more likely – alterations of membrane cell integrity, function, or specific composition, including changes in the intercellular space). Phase angle α can be easily obtained from tetrapolar BIA,
which is a noninvasive and safe technique for
measuring human electrical tissue conductivity15,16. The overall opposition that a body presents to an alternative electric current has two
components. The first is the capacitive reactance
(X), resistive effect produced by the tissue interfaces and cell membranes. The second is the re-
Table IV. Dietary intake and habits by tertile of phase angleº.
Phase angle
Characteristics
Energy (kcal/d)
Carbohydrate (g/d)
Fat (g/d)
Cholesterol (mg/d)
Protein (g/d)
% smoking habit
Hours. aerobic exercise per week
No statistical differences.
524
(1) (n = 75)
(2) (n = 76)
(3) (n = 77)
1670 ± 440
172.7 ± 60
65.2 ± 23.8
355 ± 144
83.8 ± 26
7.7
0.8 ± 2.1
1762 ± 500
70.1 ± 62
76.1± 31
383 ± 119
88.6 ± 24.7
7.5
0.7 ± 1.6
1645 ± 568
165.9 ± 69
73.4 ± 33.1
343 ± 110
88.4 ± 21
7.6
0.8 ± 1.8
Phase angle and obesity
Table V. Circulating adipocytokines by phase angle tertileº.
Phase angle
Characteristics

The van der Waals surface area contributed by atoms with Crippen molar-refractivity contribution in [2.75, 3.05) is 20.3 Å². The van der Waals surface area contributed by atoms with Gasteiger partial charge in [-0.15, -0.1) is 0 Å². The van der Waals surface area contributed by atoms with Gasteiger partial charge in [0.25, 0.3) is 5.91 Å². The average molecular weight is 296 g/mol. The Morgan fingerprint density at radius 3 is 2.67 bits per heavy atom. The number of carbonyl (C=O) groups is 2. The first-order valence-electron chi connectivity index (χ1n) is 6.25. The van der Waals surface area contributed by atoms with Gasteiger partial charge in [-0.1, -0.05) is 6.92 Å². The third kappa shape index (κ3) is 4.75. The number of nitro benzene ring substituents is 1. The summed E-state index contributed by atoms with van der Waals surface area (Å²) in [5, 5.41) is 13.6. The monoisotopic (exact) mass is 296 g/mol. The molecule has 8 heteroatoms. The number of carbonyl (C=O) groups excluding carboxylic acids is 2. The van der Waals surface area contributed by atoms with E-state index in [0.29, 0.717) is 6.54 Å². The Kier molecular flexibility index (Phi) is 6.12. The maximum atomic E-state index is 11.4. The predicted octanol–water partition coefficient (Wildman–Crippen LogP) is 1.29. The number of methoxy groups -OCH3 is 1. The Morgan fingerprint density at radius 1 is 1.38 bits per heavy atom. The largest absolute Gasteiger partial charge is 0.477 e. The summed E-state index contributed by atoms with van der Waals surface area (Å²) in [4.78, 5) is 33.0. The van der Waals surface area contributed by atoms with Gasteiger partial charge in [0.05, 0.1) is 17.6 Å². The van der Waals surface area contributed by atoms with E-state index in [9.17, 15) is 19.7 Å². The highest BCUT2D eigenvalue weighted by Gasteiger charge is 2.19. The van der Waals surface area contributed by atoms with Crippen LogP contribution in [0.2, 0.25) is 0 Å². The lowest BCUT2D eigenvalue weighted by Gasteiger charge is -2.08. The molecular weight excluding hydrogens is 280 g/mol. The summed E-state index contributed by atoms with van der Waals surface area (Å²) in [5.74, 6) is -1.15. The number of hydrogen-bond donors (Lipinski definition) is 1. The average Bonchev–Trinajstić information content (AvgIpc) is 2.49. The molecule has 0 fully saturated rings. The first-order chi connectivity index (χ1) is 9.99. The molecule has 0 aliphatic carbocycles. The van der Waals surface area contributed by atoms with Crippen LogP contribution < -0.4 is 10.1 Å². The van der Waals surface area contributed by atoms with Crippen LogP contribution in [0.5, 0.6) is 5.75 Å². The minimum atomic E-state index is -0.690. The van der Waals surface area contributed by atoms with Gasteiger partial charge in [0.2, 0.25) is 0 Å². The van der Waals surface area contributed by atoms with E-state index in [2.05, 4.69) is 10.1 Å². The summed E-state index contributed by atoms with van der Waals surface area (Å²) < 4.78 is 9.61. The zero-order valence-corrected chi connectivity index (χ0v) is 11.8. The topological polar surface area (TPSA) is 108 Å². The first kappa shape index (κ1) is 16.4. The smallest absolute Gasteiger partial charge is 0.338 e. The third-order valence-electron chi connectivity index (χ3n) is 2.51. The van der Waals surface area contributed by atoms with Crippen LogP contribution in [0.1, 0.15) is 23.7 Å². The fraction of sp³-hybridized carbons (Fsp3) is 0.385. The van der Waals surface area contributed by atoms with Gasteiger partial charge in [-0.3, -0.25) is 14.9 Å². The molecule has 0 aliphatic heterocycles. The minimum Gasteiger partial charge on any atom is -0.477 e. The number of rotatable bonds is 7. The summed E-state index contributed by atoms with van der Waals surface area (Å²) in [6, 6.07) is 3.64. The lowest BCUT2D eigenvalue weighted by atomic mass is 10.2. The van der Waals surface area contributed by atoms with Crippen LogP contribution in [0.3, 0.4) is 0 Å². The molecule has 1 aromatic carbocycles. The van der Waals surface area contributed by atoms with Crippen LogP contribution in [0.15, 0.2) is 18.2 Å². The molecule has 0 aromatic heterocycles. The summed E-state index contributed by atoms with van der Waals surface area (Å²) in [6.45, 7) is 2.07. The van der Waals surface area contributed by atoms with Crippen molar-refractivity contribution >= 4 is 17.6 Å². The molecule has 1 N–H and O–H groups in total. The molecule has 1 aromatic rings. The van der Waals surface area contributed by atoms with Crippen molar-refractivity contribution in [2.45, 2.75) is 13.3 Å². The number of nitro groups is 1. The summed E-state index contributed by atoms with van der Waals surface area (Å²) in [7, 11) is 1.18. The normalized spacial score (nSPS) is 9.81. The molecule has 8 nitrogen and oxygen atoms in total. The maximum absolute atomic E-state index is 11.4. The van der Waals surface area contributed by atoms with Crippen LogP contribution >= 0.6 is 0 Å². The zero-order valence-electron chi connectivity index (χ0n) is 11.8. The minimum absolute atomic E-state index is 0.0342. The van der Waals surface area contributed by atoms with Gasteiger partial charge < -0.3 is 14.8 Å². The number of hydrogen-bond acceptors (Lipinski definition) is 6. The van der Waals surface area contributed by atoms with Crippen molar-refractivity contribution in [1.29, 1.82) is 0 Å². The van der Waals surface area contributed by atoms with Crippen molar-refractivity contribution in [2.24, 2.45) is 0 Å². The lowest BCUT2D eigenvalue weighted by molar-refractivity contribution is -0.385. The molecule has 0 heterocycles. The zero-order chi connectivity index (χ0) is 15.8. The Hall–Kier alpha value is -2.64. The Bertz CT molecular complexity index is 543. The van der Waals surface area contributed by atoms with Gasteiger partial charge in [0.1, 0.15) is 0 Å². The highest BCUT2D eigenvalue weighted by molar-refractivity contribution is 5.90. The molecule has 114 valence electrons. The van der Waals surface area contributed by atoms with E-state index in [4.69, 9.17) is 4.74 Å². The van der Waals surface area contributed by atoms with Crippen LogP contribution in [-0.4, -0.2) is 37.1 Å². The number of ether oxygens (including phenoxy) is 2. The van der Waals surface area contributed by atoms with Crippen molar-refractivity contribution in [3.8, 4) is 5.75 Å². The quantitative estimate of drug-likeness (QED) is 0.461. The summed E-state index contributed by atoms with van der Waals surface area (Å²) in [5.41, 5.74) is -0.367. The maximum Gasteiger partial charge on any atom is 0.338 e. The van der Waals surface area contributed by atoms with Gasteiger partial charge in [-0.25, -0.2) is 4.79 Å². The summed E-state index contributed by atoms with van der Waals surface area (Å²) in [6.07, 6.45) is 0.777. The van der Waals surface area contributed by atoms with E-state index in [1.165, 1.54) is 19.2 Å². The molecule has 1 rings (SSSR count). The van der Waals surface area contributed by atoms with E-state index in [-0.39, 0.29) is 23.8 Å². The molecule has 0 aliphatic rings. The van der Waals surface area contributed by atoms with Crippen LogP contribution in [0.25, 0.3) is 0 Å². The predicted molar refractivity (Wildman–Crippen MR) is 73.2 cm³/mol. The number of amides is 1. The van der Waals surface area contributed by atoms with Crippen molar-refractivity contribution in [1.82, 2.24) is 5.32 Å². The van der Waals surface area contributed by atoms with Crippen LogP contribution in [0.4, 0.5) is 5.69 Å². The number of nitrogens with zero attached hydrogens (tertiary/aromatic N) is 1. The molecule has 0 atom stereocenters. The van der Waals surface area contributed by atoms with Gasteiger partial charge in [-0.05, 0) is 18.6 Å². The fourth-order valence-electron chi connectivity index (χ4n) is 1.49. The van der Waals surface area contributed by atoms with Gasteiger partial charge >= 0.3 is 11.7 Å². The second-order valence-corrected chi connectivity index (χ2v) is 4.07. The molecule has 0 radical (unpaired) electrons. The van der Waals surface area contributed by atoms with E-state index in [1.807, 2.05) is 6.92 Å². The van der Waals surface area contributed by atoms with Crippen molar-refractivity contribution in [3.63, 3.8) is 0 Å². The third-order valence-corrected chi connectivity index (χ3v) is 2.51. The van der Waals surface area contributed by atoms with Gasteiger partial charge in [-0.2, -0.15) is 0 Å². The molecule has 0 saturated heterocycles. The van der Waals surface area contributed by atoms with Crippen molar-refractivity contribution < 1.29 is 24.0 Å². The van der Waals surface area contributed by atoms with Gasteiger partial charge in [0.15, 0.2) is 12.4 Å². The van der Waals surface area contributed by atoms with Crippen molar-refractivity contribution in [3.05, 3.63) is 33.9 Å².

IL-6 (pg/ml)
TNF-alpha (pg/ml)
Adiponectin (ng/ml)
Resistin (ng/ml)
Leptin (ng/ml)
(1) (n = 75)
(2) (n = 76)
(3) (n = 77)
3.84 ± 5.7
4.3 ± 3.1
32.2 ± 36
3.3 ± 1.5
167.3 ± 98
3.34 ± 1.8
5.3 ± 3.7
25.7 ± 18
3.4 ± 1.1
157.6 ± 82
1.8 ± 2.9*
5.4 ± 2.7
26.7 ± 21.6
3.5 ± 1.7
104.5 ± 80*
IL-6: interleukin 6. *Statistical differences with first tertile (p<0.05).
sistance (R), the restriction to the flow of an electrical current through the body, primarily related
to the amount of water present in the tissues. Part
of the electric current is stored by the cell membranes, which acts as capacitors, creating a phase
shift, quantified geometrically as PA.
Although the biological meaning of PA is not
completely understood17,18, it reflects not only
body cell mass (BCM), but is also one of the best
indicators of cell membrane function, related to
the ratio between extracellular water and intracellular water. Once PA is representative of BCM
and the function of cell membrane, some changes
are expected to occur in its values as a result of
sex. PA is smaller in women than men19. All our
patients are women; effects of sex could no explain our data. Our results showed a relation
among PA and glucose, insulin resistance, leptin
and IL-6 levels in tertile analysis. This relationship include more parameters (adiponectin, resistin, TNF-alpha). Perhaps, a low tertile of
phase angle could be a new subrogate cardiovascular risk factor. However, correlation analysis
shows a linear relationship with other cytokines.
Adipocytokines are proteins produced mainly
by adipocytes, related with fat mass. These molecules have been shown to be involved in the